Grow blueberries in your own backyard! Blueberries are popular in home gardens because they can grow in a small space as well as in pots. Attractive for their foliage, flowers and autumn colour, blueberries make an ideal hedge or a stand-alone garden specimen. Blueberries are the queen of the berry fruit as they have no thorns, are non- invasive, have no need for support or spraying. They are easy to pick and last well.

Not only do they look good in the garden, the health benefits of blueberries are well documented. Regarded as a super food, these sweet little berries pack a nutritional punch and are the ultimate fast food snack. High in antioxidants and anti-inflammatory properties which is enhanced the longer the fruit is left on the bush. They also contain reasonable levels of vitamin C, A, E & several B, are a good source of dietary fibre, plus are low in calories. Studies have showed this berry is also anti-aging, and can help lower blood pressure and cholesterol.


Blueberry plant - How to grow blueberries
Blueberries are cold hardy and require chilling hours to set fruit and leaves, and can be grown in all regions of New Zealand. Plant in full sun, though they can handle some afternoon shade.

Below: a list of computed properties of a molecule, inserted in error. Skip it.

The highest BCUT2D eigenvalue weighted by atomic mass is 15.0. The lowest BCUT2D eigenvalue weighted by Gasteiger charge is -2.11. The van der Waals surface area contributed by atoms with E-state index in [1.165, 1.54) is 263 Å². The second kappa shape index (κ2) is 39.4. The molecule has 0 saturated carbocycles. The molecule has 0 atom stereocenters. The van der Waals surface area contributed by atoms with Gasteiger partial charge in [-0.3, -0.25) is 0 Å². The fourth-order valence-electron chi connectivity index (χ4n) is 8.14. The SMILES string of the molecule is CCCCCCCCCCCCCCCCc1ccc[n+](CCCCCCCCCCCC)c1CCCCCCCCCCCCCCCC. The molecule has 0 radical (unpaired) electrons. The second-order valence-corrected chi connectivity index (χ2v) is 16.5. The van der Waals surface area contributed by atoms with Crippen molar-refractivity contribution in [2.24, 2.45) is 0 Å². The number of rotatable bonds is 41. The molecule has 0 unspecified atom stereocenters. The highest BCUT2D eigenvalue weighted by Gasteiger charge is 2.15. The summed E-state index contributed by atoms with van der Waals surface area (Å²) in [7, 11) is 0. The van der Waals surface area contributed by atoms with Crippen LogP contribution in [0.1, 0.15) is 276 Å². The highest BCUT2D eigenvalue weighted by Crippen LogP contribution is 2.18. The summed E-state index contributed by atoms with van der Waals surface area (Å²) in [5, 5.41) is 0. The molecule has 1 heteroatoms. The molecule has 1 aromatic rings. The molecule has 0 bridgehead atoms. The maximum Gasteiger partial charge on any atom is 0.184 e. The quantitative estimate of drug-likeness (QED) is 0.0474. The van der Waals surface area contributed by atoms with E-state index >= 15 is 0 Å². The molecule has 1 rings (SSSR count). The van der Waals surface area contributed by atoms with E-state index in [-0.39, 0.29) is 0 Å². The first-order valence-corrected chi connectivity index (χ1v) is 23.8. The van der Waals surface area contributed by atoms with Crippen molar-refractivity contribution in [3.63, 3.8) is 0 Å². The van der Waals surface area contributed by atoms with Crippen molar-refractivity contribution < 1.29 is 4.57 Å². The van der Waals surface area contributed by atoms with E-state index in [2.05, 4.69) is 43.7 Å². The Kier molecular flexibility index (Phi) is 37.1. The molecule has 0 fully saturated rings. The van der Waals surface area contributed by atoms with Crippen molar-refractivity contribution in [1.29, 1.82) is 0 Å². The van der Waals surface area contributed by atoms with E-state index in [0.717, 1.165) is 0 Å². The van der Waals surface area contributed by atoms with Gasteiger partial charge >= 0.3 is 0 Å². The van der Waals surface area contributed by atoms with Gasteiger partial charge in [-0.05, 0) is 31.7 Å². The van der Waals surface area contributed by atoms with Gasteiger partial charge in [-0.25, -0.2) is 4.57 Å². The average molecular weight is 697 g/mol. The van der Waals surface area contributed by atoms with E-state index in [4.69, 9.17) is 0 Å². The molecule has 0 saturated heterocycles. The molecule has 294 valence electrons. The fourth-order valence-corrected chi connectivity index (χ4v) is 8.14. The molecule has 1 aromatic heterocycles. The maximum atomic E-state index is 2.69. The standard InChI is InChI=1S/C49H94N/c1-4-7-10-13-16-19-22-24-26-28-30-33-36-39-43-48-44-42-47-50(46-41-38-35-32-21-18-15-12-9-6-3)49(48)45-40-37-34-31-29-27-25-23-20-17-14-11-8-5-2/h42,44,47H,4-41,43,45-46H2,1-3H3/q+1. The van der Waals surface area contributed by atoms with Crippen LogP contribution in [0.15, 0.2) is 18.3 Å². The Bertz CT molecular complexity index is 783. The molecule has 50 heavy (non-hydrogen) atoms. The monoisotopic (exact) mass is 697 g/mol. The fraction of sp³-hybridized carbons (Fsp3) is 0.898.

Blueberries are easy to grow in well prepared sites, require little care. In selecting a site, it is essential that adequate water is available for irrigation during the growing season. Irrigation is vital for the full development of berries which swell rapidly in the last two weeks of ripening. A lack of water results in undersized, dark berries and a poor crop. Water is most economically applied by trickle irrigation. A trickle line on both sides of the plant may be needed to ensure uniform wetting of the root zone, but avoid over-watering. Young plants are sensitive to drought stress. Remove most of the flowers in the first year to allow the plant to establish its roots and foliage to sustain its future crops. If planting in a container attention to watering and feed is very important as there is limited area for the roots to source these. For a hedge space plants 0.6 to 1m apart.